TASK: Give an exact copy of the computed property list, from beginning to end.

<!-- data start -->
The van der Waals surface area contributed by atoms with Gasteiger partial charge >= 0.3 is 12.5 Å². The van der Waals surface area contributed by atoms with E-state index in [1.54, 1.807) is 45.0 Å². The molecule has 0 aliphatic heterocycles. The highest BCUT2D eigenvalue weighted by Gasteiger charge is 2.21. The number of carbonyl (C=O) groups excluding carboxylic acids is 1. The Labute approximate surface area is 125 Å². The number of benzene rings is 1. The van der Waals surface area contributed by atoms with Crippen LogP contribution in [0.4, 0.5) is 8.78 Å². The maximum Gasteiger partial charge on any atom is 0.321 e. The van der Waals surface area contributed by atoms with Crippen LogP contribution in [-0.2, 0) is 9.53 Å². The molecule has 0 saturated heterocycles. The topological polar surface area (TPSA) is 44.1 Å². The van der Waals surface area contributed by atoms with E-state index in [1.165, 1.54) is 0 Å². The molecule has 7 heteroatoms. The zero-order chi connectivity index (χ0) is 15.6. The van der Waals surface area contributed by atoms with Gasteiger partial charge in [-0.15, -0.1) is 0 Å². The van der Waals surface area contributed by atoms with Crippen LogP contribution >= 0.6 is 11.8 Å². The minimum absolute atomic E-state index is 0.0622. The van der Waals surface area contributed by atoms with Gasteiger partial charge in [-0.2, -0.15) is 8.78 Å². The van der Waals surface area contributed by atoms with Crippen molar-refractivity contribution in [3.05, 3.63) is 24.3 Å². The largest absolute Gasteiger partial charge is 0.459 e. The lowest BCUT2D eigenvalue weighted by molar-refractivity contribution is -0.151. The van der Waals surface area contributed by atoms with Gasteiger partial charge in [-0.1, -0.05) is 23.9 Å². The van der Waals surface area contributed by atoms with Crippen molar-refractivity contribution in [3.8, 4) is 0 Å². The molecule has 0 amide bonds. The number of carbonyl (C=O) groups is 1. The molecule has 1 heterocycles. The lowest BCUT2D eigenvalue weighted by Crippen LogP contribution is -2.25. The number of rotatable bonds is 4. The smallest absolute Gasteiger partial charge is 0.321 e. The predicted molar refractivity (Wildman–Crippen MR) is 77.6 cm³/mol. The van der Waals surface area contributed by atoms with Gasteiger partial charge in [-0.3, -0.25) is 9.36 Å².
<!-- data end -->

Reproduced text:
The van der Waals surface area contributed by atoms with Gasteiger partial charge >= 0.3 is 12.5 Å². The van der Waals surface area contributed by atoms with E-state index in [1.54, 1.807) is 45.0 Å². The molecule has 0 aliphatic heterocycles. The highest BCUT2D eigenvalue weighted by Gasteiger charge is 2.21. The number of carbonyl (C=O) groups excluding carboxylic acids is 1. The Labute approximate surface area is 125 Å². The number of benzene rings is 1. The van der Waals surface area contributed by atoms with Crippen LogP contribution in [0.4, 0.5) is 8.78 Å². The maximum Gasteiger partial charge on any atom is 0.321 e. The van der Waals surface area contributed by atoms with Crippen LogP contribution in [-0.2, 0) is 9.53 Å². The molecule has 0 saturated heterocycles. The topological polar surface area (TPSA) is 44.1 Å². The van der Waals surface area contributed by atoms with E-state index in [1.165, 1.54) is 0 Å². The molecule has 7 heteroatoms. The zero-order chi connectivity index (χ0) is 15.6. The van der Waals surface area contributed by atoms with Gasteiger partial charge in [-0.15, -0.1) is 0 Å². The van der Waals surface area contributed by atoms with Crippen LogP contribution >= 0.6 is 11.8 Å². The minimum absolute atomic E-state index is 0.0622. The van der Waals surface area contributed by atoms with Gasteiger partial charge in [-0.2, -0.15) is 8.78 Å². The van der Waals surface area contributed by atoms with Crippen molar-refractivity contribution in [3.05, 3.63) is 24.3 Å². The largest absolute Gasteiger partial charge is 0.459 e. The lowest BCUT2D eigenvalue weighted by molar-refractivity contribution is -0.151. The van der Waals surface area contributed by atoms with Gasteiger partial charge in [-0.1, -0.05) is 23.9 Å². The van der Waals surface area contributed by atoms with Crippen molar-refractivity contribution in [3.8, 4) is 0 Å². The molecule has 0 amide bonds. The number of carbonyl (C=O) groups is 1. The molecule has 1 heterocycles. The lowest BCUT2D eigenvalue weighted by Crippen LogP contribution is -2.25. The number of rotatable bonds is 4. The smallest absolute Gasteiger partial charge is 0.321 e. The predicted molar refractivity (Wildman–Crippen MR) is 77.6 cm³/mol. The van der Waals surface area contributed by atoms with Gasteiger partial charge in [-0.3, -0.25) is 9.36 Å².